Cheering and flag waving were plentiful in Aldergrove as the annual parade hit the streets at 9:45 a.m. on July 1.
After a deadly heat wave and a year-and-a-half of cancelled events due to the COVID-19 pandemic, many were grateful to be out in cool weather, witnessing a community gathering.
Organized by Aldergrove Fair Days, the parade route was extended to more than six kilometres long to allow for additional room for physical distancing.
Traditionally the parade has been about a half a mile.
The parade kicked off at Aldergrove Community Secondary School – led by the Township of Langley Fire Department.
Floats and participants travelled west along 29th Avenue, continuing east along 32nd Avenue to Station Road, then south to 28th Avenue and west to 272nd Street before returning onto 29th Avenue.
Different politicians, dignitaries, organizations like the Earth Ninjas, and classic cars and tractors zipped down the streets.
There were roughly 30 entries, though organizer Karen Long pointed out some participants had multiple floats and vehicles.
Mike Robinson, Aldergrove Canada Day Parade chair, said there was an amazing turnout of colourful floats large and small, which helped 5,000 or so spectators have a great time on Canada’s birthday.
“Thanks to all those people who polished, decorated, built and participated in the parade,” Robinson noted. “Some came from quite a distance to share the fun so special thanks to those.”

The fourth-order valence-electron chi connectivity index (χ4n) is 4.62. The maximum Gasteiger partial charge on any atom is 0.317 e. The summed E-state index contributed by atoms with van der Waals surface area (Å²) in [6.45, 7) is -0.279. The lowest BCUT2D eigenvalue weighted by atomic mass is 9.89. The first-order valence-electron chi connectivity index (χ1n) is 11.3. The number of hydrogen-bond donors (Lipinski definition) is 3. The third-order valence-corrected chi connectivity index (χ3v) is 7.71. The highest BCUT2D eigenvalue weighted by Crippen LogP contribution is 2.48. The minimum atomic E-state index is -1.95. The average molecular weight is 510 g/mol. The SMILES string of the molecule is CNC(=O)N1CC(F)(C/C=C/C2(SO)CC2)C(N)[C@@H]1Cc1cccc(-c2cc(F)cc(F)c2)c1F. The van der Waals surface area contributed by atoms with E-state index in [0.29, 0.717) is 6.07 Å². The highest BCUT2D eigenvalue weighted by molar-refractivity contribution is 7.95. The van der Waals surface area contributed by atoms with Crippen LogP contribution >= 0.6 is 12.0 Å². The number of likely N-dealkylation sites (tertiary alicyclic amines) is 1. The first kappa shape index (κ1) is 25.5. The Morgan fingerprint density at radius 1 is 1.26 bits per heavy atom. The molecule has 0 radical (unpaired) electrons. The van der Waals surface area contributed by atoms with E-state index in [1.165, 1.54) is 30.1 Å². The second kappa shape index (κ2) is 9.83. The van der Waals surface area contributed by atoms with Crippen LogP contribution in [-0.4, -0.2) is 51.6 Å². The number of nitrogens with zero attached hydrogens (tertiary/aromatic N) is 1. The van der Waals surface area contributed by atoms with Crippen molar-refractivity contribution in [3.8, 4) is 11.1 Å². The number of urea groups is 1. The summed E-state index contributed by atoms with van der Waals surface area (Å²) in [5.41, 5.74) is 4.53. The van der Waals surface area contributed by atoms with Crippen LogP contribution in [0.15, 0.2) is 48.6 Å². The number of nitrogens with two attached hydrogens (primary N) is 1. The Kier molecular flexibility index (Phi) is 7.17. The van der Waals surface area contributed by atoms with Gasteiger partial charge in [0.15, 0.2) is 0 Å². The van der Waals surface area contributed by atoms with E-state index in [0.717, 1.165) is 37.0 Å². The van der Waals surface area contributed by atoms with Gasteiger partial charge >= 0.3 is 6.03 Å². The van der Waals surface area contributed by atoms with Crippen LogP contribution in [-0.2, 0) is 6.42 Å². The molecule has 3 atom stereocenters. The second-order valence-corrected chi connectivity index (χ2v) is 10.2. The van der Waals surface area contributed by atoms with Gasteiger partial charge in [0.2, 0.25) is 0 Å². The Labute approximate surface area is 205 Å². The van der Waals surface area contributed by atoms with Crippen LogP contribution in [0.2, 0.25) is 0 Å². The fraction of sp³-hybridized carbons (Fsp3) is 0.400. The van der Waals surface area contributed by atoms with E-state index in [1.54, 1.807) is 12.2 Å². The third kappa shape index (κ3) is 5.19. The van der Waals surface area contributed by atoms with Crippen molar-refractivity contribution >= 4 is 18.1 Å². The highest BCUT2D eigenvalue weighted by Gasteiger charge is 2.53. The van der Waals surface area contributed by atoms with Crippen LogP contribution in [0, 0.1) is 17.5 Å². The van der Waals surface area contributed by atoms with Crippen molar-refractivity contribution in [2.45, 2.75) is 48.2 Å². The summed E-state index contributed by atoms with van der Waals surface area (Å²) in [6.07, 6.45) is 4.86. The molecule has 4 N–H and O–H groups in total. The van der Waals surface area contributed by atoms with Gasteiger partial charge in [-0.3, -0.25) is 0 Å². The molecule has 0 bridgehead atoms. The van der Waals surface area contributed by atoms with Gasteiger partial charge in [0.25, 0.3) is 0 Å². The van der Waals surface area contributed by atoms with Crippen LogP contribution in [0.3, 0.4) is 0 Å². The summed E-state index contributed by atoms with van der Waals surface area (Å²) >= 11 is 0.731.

Johan Gunther, a member of the Canadian Legion Riders motorcycle club, had a special passenger in a sidecar for the parade – his 96-year-old mother-in-law Marian Powell.
Powell, a longtime resident and Legion volunteer, said she wasn’t scared and simply took on the duty because she had never ridden in a sidecar before.
Originally from Mexico, Gunther welcomed the parade and the chance for his community to come together.
“This is home. It’s a welcoming country and I’m proud to be here,” he said.
“For every person we saw in the Parade there was probably at least one other person somewhere helping with organization, marshalling, security, food, logistics, publicity, clean-up,” Robinson added. “It’s a team effort of volunteers taking the initiative to do great things.”
Aldergrove Plaza, the former site of the Alder Inn, was also initiated with an inaugural event that honoured Canada’s multiculturalism and Indigenous heritage.
Amid findings of unmarked children’s graves at former residential school sites, calls for Canada Day to be cancelled echoed across the nation.
Long called the emotional weight of the day “difficult,” noting the day was marred with guilt and sorrow for many.
Cst. Troy Derrick – member of the Gitxsan First Nation hereditary leadership and Surrey RCMP under the First Nations Policing Unit – was invited to speak in a special ceremony.
Kwantlen First Nation and Matsqui peoples spoke on experiences with elders going through the residential school system and what people can do to lend support during the troubling body discoveries.
“It’s not enough to lower the flags to half-mast, please listen and tell our stories to others,” urged one speaker.
Shyama-Priya, a First Nations dance instructor performed with The Wild Moccasin Dancers, while Korean drummer and dancer Ms Yong Joo Kim and Polynesian dancer Angela Tagi also preformed.
The Township of Langley, meanwhile, hosted an online event featuring country singer-songwriter Cambree Lovesy, will include a concert with West Coast Celtic roots band Tiller’s Folly and 20-year-old RnB songstress Glisha.
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